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Kansas City 79 articles

Caleb Schwab’s Family Settled Waterslide Death for Nearly $20 Million

The family of Caleb Schwab, who was killed last summer on the Verrückt waterslide at Schlitterbahn Waterpark in Kansas City, Kansas, will receive nearly $20 million in settlement payments from companies found to be liable for the accident. According to The Kansas City Star, “It’s believed to be the largest settlement of its kind paid in a wrongful death case involving a minor in either Kansas or Missouri.” Caleb, the son of Kansas State representative Scott Schwab, was decapitated on August 7 after becoming airborne on the 168-foot-tall waterslide, which the park touted as the tallest waterslide in the world since ... Read More

Deadly Waterslide Remains Standing Months After Boy’s Decapitation

The “world’s tallest waterslide” is expected to remain standing when the Schlitterbahn Waterpark in Kansas City, Kansas, reopens in May, less than a year after 10-year-old Caleb Schwab’s brutal deal on the attraction. The waterpark wants the shuttered 168-foot-tall slide taken down because it stands as a grim reminder of Caleb’s horrific accident Aug. 7. The boy, the son of Kansas state representative Scott Schwab, was with his family on “Elected Officials Day” at the waterpark when the accident occurred. Some reports said that the ride’s safety straps failed to contain Caleb, who became airborne as his raft crested a ... Read More

Class of type 2 diabetes drug may offer heart benefits, but patients must weigh other risks

Data presented at the American College of Cardiology Scientific Session suggested that patients taking a class of type 2 diabetes drugs called SGLT2 inhibitors were at lower risk of being hospitalized for heart failure. But that benefit may come at a cost. People with type 2 diabetes are already at risk for various cardiovascular complications. Heart failure is one of the most common, said Mikhail Kosiborod, MD, professor of medicine at the University of Missouri School of Medicine in Kansas City in an interview with Cardiology Today. “Not only that, but it’s arguably the most morbid of (heart related) complications ... Read More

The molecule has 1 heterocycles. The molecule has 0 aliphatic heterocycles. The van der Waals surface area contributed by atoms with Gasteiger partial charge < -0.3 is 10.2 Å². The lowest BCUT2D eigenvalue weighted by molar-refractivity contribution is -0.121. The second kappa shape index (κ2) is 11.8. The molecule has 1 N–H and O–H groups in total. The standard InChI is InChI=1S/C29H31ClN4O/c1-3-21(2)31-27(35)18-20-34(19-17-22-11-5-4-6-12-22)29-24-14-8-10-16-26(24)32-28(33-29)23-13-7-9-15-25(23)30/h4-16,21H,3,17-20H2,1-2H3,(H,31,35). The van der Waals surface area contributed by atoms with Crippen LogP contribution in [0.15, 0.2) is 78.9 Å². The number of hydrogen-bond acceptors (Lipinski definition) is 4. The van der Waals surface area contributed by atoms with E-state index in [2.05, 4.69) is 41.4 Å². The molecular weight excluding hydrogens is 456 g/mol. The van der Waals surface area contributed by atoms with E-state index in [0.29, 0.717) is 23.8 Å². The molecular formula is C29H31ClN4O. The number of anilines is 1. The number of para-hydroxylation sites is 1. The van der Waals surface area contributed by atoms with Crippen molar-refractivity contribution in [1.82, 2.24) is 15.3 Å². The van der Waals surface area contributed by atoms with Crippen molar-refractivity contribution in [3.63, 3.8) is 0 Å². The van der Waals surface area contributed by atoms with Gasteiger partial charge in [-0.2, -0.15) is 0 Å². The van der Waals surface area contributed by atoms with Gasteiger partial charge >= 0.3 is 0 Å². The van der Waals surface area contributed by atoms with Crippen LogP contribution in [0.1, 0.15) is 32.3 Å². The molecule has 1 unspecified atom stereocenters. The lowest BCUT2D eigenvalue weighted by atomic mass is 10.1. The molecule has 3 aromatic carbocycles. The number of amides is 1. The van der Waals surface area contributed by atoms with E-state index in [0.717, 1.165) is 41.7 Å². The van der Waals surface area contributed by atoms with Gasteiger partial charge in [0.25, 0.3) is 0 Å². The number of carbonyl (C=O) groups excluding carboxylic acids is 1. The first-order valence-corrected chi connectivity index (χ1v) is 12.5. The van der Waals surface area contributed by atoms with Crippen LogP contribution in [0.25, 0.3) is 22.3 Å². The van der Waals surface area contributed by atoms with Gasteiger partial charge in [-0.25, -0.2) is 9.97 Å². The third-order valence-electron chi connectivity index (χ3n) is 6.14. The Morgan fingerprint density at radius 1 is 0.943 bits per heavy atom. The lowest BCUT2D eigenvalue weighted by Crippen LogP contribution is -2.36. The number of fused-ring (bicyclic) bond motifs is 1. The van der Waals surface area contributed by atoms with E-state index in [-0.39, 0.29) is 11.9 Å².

Kansas Amusement Ride Bill Seeks Tougher Safety Regulations In Wake Of Waterslide Death

Kansas state legislators have advanced a new bill that would toughen the state’s amusement ride safety laws months after the 10-year-old son of a Kansas Republican lawmaker was decapitated on a 17-story waterslide. The bill will go to the House floor and will have to be approved by the full chamber. It currently seems to have broad bi-partisan support among the assembly’s Democrats, moderate Republicans, and far-right Republicans, the Kansas City Star reported. Republican Rep. John Barker of Abilene, who pushed for better regulations, told the Kansas City Star that the bill is a “comprehensive first step” because it covers ... Read More

Flavored E-Cigarettes May be a Gateway to Traditional Smoking for Teens

Researchers at the University of Missouri-Kansas City conducted a study using the data from the 2014 National Youth Tobacco Survey and found that 58 percent of of middle and high school students who used flavored e-cigarettes had intentions to start smoking traditional cigarettes. None of them had never smoked before. “Due to a proliferation of e-cigarette flavors on the market, flavored e-cigarette use among youth in the U.S. has increased significantly,” said study author Hongying Dai, an associate professor of Kansas City Children’s Mercy Hospital health services and outcomes. “The majority of youth who have ever used e-cigarettes started with a flavored product.” ... Read More